Let me say, I'm very proud of my father. My mother's death caused a downhill slide as far as his drinking went, and I imagine it is very hard to quit.  Drinking has been a big part of his life; with all his friends in the drinking world, sitting in bars, partying constantly - so the fact that he is determined never to drink again makes me very happy, although I know it will be a struggle.    He has been told, and it is the truth, that any more alcohol will kill him, and he'll die in a hospital, a place he hated.   He is taking that seriously and I hope that it lasts once he starts to feel better and the memory fades.   Taking the steps to recover at 83 is a remarkable step of courage, and I will look forward to many clear-headed conversations with my dad.

Wednesday, July 10, 2013

SBRT Simulation

The day had finally arrived - setup for my SBRT radiation.  (The actual radiation is scheduled from July 25th to August 1st.)  First,  I met with the doctor, who allowed me to ask any questions, and then I signed the forms agreeing to the procedure.  Then a nurse came in and started an IV.  I gowned up, and she took me to yet another CT scanner.

I'll bet I'm in the 20ish range for CTs now.  But who's counting?

I'd been sick a week ago and was unable to get out of bed from Saturday to Wednesday, so I had lost some weight - I was down to 94 pounds.   When they took my weight  I was pleased to see that I had gained a pound back, but not so pleased at this particular CT scanner.  It was the first one I'd ever seen that wasn't padded.  Ordered to lie down, my skinny arse and bones had to lie on bare wood.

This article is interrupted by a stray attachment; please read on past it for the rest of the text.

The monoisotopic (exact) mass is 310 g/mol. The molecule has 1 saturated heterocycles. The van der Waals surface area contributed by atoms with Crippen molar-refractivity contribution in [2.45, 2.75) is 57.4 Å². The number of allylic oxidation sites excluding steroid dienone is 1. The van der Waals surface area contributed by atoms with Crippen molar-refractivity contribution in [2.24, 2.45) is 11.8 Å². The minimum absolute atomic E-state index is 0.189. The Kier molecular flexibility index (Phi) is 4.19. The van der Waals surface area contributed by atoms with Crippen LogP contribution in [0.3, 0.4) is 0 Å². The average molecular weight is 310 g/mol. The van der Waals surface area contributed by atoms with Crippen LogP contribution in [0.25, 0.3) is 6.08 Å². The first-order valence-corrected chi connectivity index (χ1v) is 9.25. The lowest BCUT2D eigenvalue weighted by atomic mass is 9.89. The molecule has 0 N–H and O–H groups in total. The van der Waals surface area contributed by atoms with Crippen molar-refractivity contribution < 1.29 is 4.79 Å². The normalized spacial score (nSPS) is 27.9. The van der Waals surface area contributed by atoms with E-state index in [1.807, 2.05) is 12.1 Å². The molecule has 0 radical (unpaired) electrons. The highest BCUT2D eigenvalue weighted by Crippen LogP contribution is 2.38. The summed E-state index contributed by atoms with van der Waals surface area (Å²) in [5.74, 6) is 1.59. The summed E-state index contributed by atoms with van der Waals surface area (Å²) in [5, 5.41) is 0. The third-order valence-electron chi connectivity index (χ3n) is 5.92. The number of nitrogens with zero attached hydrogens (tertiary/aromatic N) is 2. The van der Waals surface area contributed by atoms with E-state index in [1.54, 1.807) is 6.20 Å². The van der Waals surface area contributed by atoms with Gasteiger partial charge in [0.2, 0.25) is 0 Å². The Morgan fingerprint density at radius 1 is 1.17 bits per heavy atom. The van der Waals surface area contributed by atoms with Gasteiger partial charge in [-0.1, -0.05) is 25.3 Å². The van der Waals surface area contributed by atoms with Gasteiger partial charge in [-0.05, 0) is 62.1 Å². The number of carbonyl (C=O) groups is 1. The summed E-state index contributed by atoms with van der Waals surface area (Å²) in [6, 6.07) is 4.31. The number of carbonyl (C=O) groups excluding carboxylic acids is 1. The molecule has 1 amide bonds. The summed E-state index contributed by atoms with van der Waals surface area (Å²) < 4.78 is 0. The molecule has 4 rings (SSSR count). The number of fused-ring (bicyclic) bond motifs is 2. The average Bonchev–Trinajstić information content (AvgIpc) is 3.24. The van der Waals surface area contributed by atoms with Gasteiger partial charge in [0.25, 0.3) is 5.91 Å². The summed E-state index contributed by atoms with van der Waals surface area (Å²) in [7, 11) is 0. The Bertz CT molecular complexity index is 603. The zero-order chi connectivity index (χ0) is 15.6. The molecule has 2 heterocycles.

Not for long.  Soon, I was swarmed by radiation techs who seemingly came out of nowhere.  They were shoving pillows full of foam beads all around me.  I had to position myself on my back, hands holding these handles above my head while they push and pulled and smooshed the bean bags against me.   They were packing me tight, tugging my clothes and underwear down, pulling my gown open, and taking my shoes off, pushing, pulling and patting until I was finally in the right position.   Then they put this weight on my stomach which is to remind me not to take any deep breaths - shallow breaths from the top of my chest only.   Then they put me in the CT machine and did a scan.  They gave me contrast, and in and out I went, painful frozen shoulder growing numb, trying so hard not to take a deep breath that I almost passed out.

I realized I have gotten in the habit of taking a very deep breath every few minutes - probably due to chronic anemia, and only then did I realize what a powerful habit it was.  So now I have to learn to breathe all over again.

After the scanning, they had me in the position they wanted that would enable them to best go after my tumor, and so they sucked the air out of the beanbags so it would hold the position, exactly like those space bags you get at Bed, Bath and Beyond.   They took photos of me, my arms and my hands so they could recreate it.  Then they put tattoos on me to mark whatever it is they are marking.  These are not interesting tattoos at all, and really, if they are going to stick a needle into ink and jam it into your body, you should at least be allowed to have a little star or something.  But no, you don't get designs, they don't use a tattoo gun, they just dip a needle in ink and slip it under your skin.  The marks are tiny and black and they just look like blackheads, and I'm sure I'll be trying to scrub them off each time I see one..

My appointment for the 25th will either by a dry run or real radiation, depending on how they feel things go.  In attendance at this party will be me, all of the techs I just met, as well as a Physicist, a Dosimetrist, my doctor, nurses, etc.  So it is quite the team designed to keep me safe (and not one you want to stand up).

I feel better about doing this.

Cancer?  Prepare to die.

The doctor and nurse have both told me that my main symptom will be fatigue.  My only question to that is:  how will I be able to tell?